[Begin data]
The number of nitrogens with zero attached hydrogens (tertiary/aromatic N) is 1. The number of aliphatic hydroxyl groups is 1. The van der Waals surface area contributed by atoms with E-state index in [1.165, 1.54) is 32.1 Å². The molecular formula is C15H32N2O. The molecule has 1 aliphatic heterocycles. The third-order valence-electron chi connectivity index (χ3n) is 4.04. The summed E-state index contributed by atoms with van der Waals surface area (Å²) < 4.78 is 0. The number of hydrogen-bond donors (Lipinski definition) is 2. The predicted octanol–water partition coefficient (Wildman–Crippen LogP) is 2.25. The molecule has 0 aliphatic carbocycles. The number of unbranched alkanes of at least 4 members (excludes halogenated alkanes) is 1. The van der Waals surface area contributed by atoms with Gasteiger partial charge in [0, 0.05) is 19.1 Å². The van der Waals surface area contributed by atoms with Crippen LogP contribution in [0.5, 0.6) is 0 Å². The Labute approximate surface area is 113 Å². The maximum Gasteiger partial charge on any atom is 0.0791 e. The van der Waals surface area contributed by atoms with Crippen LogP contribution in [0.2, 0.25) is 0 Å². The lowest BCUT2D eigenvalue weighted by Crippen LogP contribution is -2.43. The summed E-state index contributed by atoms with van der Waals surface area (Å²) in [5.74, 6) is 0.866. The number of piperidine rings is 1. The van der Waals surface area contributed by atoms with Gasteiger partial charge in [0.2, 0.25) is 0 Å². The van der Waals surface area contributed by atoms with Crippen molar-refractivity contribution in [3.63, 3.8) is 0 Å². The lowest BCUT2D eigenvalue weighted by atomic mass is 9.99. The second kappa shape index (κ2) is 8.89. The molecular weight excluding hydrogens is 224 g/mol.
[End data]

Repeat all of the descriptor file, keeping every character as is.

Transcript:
The number of nitrogens with zero attached hydrogens (tertiary/aromatic N) is 1. The number of aliphatic hydroxyl groups is 1. The van der Waals surface area contributed by atoms with E-state index in [1.165, 1.54) is 32.1 Å². The molecular formula is C15H32N2O. The molecule has 1 aliphatic heterocycles. The third-order valence-electron chi connectivity index (χ3n) is 4.04. The summed E-state index contributed by atoms with van der Waals surface area (Å²) < 4.78 is 0. The number of hydrogen-bond donors (Lipinski definition) is 2. The predicted octanol–water partition coefficient (Wildman–Crippen LogP) is 2.25. The molecule has 0 aliphatic carbocycles. The number of unbranched alkanes of at least 4 members (excludes halogenated alkanes) is 1. The van der Waals surface area contributed by atoms with Gasteiger partial charge in [0, 0.05) is 19.1 Å². The van der Waals surface area contributed by atoms with Crippen LogP contribution in [0.5, 0.6) is 0 Å². The Labute approximate surface area is 113 Å². The maximum Gasteiger partial charge on any atom is 0.0791 e. The van der Waals surface area contributed by atoms with Crippen LogP contribution in [0.2, 0.25) is 0 Å². The lowest BCUT2D eigenvalue weighted by Crippen LogP contribution is -2.43. The summed E-state index contributed by atoms with van der Waals surface area (Å²) in [5.74, 6) is 0.866. The number of piperidine rings is 1. The van der Waals surface area contributed by atoms with Gasteiger partial charge in [0.2, 0.25) is 0 Å². The van der Waals surface area contributed by atoms with Crippen molar-refractivity contribution in [3.63, 3.8) is 0 Å². The lowest BCUT2D eigenvalue weighted by atomic mass is 9.99. The second kappa shape index (κ2) is 8.89. The molecular weight excluding hydrogens is 224 g/mol.